It happens to most brides at some point in the planning process. The thought “we should just do a simple backyard wedding” crosses your mind. While it is possible to have a simple backyard wedding, it’s often much more involved than most couples realize.
In this post, we’ll go over the unique things you need to think about when planning a backyard wedding. I do want to point out that the majority of these items will also pertain to a “unique venue” where you are responsible for bringing in all rentals, catering, and other services.
The one thing I find in common about many of these spaces is that couples find that it can be an easier or cheaper option than renting a more traditional banquet hall or hotel venue. And then they find out that there are a ton of extra details that they need to worry about.
Before we get into it, I want you to grab the free guide that I’m going to reference throughout this post. It’s going to outline the step-by-step details that we’re talking about here, as well as include a backyard wedding planning checklist.
All right, let’s get started. Our first two steps are going to sound pretty familiar.
Step 1: Backyard Wedding Budget
Just like any wedding, you must discuss the budget first before you commit to anything else. The difference here is that a backyard or a unique wedding venue typically requires more vendors and logistics than you need to budget for. We’ll get into the specifics with steps four and five, but the biggest cost for a backyard or unique venue is going to be the tent costs or the venue rental, the hard rentals, meaning tables, chairs, etc., and then the catering and bar service that includes the staffing that you’ll need.
These items combined will typically make up about 40% to 50% of your budget, so an oversight in any of these areas can really throw things off significantly.
Step 2: Create your Guest List
Again, this one sounds a little bit familiar, but it’s really important to make sure that you know how many people you’ll be inviting to your wedding, and if your space can accommodate it.
If you’re unsure if your backyard or space can accommodate the guest list that you’re thinking about, have a rental company come out and determine the layout and capacity for the area. They can come out and measure the space and let you know what size tent you’ll need and how many people can fit under that tent. F
Step 3: Determine your Location Needs
Most couples planning a wedding at a unique venue start with a specific location in mind, like your backyard or a certain space at a family home. People often underestimate how much room they’re going to need and forget key elements that you need to host an event at home.
Let’s talk about some of those now.
- Will you need different areas for the ceremony, cocktail hour dinner and dancing? How will the guests transition from one area to the next?
- Do you have room for food service, like a catering prep area or buffet tables? I typically recommend a separate tent, but some caters are able to work out of the house or their catering trucks. Either way, the area needs to be easily accessible for them and easy for them to leave after dinner and not have to drive across a dance floor or a packed tent.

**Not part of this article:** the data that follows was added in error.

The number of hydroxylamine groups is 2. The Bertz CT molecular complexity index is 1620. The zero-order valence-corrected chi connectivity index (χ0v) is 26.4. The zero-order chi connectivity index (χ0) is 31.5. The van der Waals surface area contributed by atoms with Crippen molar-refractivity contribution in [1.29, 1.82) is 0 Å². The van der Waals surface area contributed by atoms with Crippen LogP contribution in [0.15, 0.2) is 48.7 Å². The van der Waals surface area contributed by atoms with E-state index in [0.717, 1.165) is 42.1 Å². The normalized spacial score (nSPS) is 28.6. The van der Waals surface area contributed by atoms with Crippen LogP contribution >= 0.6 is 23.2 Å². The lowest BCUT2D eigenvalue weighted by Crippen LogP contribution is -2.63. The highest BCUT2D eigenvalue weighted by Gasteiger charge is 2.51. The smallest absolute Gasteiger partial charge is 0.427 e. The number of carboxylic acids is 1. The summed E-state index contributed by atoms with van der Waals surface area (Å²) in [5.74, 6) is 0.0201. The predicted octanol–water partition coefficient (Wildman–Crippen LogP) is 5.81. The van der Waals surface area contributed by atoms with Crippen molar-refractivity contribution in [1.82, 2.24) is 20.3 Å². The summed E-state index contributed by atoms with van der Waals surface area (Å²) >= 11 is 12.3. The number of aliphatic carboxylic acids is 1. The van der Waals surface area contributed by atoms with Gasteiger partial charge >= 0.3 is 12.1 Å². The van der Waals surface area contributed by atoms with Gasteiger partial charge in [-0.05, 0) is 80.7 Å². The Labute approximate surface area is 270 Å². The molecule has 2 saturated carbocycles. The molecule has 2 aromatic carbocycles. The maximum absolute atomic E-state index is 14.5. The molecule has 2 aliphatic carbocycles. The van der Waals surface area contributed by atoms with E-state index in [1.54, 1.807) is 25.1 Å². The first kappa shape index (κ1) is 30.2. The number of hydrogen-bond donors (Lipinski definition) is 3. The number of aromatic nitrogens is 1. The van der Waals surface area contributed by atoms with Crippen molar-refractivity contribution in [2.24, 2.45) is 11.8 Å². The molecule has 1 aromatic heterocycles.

- Will you need to bring in restroom trailers? I recommend one toilet per 50 guests. And if you don’t want people inside the house, or maybe you’re going to have more people than the bathrooms in the house can accommodate, you will need to bring in trailers. (I will say that the portable restroom industry has significantly upped its game in the last few years. There are some really nice restroom trailers that you can rent. Your guests won’t even know that they’re in a bathroom trailer. Now, of course, these come at an extra cost, so we’ll want to make sure to add that into the budget.)
- Is there electrical and water access in the spots that you need? So for catering prep, those restroom trailers, the band or DJ, lighting for the tent, lighting for main pathways, etc. Make sure you know where those electrical access points are and let your vendors know.
- Is there an accessible parking area for the guests or for valet to park? You’ll typically have one car per two guests, but don’t forget the vendors will also need their cars close by.
- Check with your city for details on noise ordinances. You’ll typically find that amplified music needs to stop at a certain time, but you can continue the party a little bit after that. Honestly, it all comes down to your neighbors, which brings us to
- If you’re worried about crabby neighbors, get ahead of it by offering them an invitation to the party. Chances are though if they’re crabby neighbors, you don’t want them at your parties. So what we’ve done in the past is we’ve offered to pay for a hotel for them for the night so they can enjoy a nice staycation and you can avoid the noise complaints, shutting down the party.
- Make sure to have a backup plan for bad weather. Ideally, you will not need to use it, but if you don’t have a plan for where the guests will go if mother nature does not cooperate, you’re taking a huge risk that can’t easily be addressed last minute.
Step 4: Determine What Rental Items you Need
Organizing and booking your rental items is one of the biggest challenges when it comes to hosting an event at home or a unique venue.